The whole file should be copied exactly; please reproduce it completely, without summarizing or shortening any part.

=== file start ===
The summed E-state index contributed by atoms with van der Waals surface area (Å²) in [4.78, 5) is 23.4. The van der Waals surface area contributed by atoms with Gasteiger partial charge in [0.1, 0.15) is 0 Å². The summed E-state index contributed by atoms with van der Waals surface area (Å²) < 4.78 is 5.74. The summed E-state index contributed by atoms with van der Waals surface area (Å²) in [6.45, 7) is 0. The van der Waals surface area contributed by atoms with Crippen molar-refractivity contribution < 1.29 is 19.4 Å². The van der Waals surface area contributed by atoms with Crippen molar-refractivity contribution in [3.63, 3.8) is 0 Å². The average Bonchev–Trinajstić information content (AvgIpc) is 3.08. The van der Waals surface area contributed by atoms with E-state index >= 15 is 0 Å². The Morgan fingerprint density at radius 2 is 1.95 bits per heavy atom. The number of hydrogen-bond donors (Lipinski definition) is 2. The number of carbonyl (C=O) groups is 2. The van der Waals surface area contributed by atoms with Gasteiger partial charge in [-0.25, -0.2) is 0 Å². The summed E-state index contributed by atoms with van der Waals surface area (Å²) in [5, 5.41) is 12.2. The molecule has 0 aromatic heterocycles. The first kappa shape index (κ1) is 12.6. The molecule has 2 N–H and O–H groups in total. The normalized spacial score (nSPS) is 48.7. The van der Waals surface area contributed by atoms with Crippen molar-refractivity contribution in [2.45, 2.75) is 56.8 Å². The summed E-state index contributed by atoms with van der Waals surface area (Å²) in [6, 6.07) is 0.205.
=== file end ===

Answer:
The summed E-state index contributed by atoms with van der Waals surface area (Å²) in [4.78, 5) is 23.4. The van der Waals surface area contributed by atoms with Gasteiger partial charge in [0.1, 0.15) is 0 Å². The summed E-state index contributed by atoms with van der Waals surface area (Å²) < 4.78 is 5.74. The summed E-state index contributed by atoms with van der Waals surface area (Å²) in [6.45, 7) is 0. The van der Waals surface area contributed by atoms with Crippen molar-refractivity contribution < 1.29 is 19.4 Å². The van der Waals surface area contributed by atoms with Crippen molar-refractivity contribution in [3.63, 3.8) is 0 Å². The average Bonchev–Trinajstić information content (AvgIpc) is 3.08. The van der Waals surface area contributed by atoms with E-state index >= 15 is 0 Å². The Morgan fingerprint density at radius 2 is 1.95 bits per heavy atom. The number of hydrogen-bond donors (Lipinski definition) is 2. The number of carbonyl (C=O) groups is 2. The van der Waals surface area contributed by atoms with Gasteiger partial charge in [-0.25, -0.2) is 0 Å². The summed E-state index contributed by atoms with van der Waals surface area (Å²) in [5, 5.41) is 12.2. The molecule has 0 aromatic heterocycles. The first kappa shape index (κ1) is 12.6. The molecule has 2 N–H and O–H groups in total. The normalized spacial score (nSPS) is 48.7. The van der Waals surface area contributed by atoms with Crippen molar-refractivity contribution in [2.45, 2.75) is 56.8 Å². The summed E-state index contributed by atoms with van der Waals surface area (Å²) in [6, 6.07) is 0.205.